Why are whole grains healthy?

When it comes to grains, it can be a bit hard to understand what the best choice is. In the grocery store, we don’t only see “white or wheat” as we may have thought of when we were kids. Now, there are whole grains, enriched grains, refined grains, and even bread labels that say things like “multigrain” or “seven grain.”


Let’s break down everything you need to know about whole grains, and why they should be your grain of choice.


What does whole grain mean?


If something is whole grain, that means that each part of the grain kernel is included in the final product - or, the whole kernel is in there. This includes the bran, germ, and endosperm (1). When you are looking for a grain, you’ll want to choose whole grains as often as possible. 


Refined grains are grains without the germ and bran, which helps the shelf life of these grains. When you think of refined grains, white bread, cereals, crackers, and desserts should come to your mind (2). These grains should be enjoyed in moderation, or just swapped out for their whole grain counterpart when available.


On the other hand, enriched grains are grains that look to add in some nutrients that were lost while the grains were harvested. Many refined grains have been enriched. While enriched grains add in some of the nutrients lost, it’s best to choose whole grains, as all of the nutrients are intact. 


Why should I choose whole grain?


As mentioned, whole grains contain every part of the grain kernel. When you choose a refined or enriched grain, you are choosing a grain that has lost some of the nutrients you could have gotten from the whole grain. The bran of the grain is filled with fiber, B-vitamins, and minerals, which are stripped away from refined grains. The germ of the grain is also full of nutrients, including vitamin E and healthy fats. When you choose refined grains, you are only getting the carbohydrate-filled endosperm of the grain. This is important, too, but you are missing out on nutrients you could have benefited from if you’d simply chosen a whole grain.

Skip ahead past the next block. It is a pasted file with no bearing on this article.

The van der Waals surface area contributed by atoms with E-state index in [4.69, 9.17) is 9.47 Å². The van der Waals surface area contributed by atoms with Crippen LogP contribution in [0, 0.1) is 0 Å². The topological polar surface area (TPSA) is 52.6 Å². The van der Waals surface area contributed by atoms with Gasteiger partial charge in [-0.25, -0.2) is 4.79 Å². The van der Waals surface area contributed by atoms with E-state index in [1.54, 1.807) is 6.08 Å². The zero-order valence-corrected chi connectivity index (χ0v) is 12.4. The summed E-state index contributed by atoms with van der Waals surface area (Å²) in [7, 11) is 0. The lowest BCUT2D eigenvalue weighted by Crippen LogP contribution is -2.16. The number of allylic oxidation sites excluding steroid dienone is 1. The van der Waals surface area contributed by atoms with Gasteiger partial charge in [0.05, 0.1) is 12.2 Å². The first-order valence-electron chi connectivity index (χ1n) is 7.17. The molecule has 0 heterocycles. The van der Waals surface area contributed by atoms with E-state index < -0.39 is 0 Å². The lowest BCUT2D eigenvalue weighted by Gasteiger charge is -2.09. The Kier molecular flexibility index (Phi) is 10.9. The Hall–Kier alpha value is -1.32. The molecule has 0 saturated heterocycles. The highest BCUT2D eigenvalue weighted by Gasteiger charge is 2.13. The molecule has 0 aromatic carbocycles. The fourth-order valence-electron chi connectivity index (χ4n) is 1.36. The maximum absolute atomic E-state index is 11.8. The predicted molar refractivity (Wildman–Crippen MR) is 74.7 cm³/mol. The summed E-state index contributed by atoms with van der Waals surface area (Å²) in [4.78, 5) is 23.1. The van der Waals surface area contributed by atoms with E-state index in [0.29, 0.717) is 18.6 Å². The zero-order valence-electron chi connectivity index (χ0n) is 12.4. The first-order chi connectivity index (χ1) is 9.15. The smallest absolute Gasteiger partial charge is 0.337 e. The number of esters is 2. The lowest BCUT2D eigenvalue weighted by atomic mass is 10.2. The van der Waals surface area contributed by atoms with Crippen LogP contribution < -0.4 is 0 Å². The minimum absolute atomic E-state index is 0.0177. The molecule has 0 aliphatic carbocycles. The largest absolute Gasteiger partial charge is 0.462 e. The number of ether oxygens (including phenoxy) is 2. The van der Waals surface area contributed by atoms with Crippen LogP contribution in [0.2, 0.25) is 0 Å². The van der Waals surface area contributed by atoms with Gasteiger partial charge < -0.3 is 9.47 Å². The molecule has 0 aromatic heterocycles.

Which whole grains should I incorporate into my diet?

Sure, it’d be easy to say you should exclusively eat whole grains, but that would be quite difficult with the number of refined and enriched grains we encounter on a regular basis. You may not always be aware of which whole grains you are purchasing, but sometimes the label will make it clear to you. Here are some of the best whole grains you should incorporate into your diet, when you have the choice.


1. Oats

Oats, specifically steel-cut or rolled oats, are great additions to any diet. They are filled with fiber, vitamins, and minerals (3), and whole grain oats don’t have the added sugar of refined oats. 


2. Whole wheat

Some people may think that the terms whole grain and whole wheat are interchangeable, which is likely because of the number of whole wheat foods that are available to us. You can have whole wheat bread, pasta, rice or even baked goods. Luckily, whole wheat is extremely common, so it’s easy to find options that suit your taste.


3. Quinoa 

Don’t forget about quinoa! This complete protein packs lots of nutrients in its punch. WIth all nine essential amino acids, quinoa is a great alternative to rice (especially if you don’t have whole grain rice on hand).

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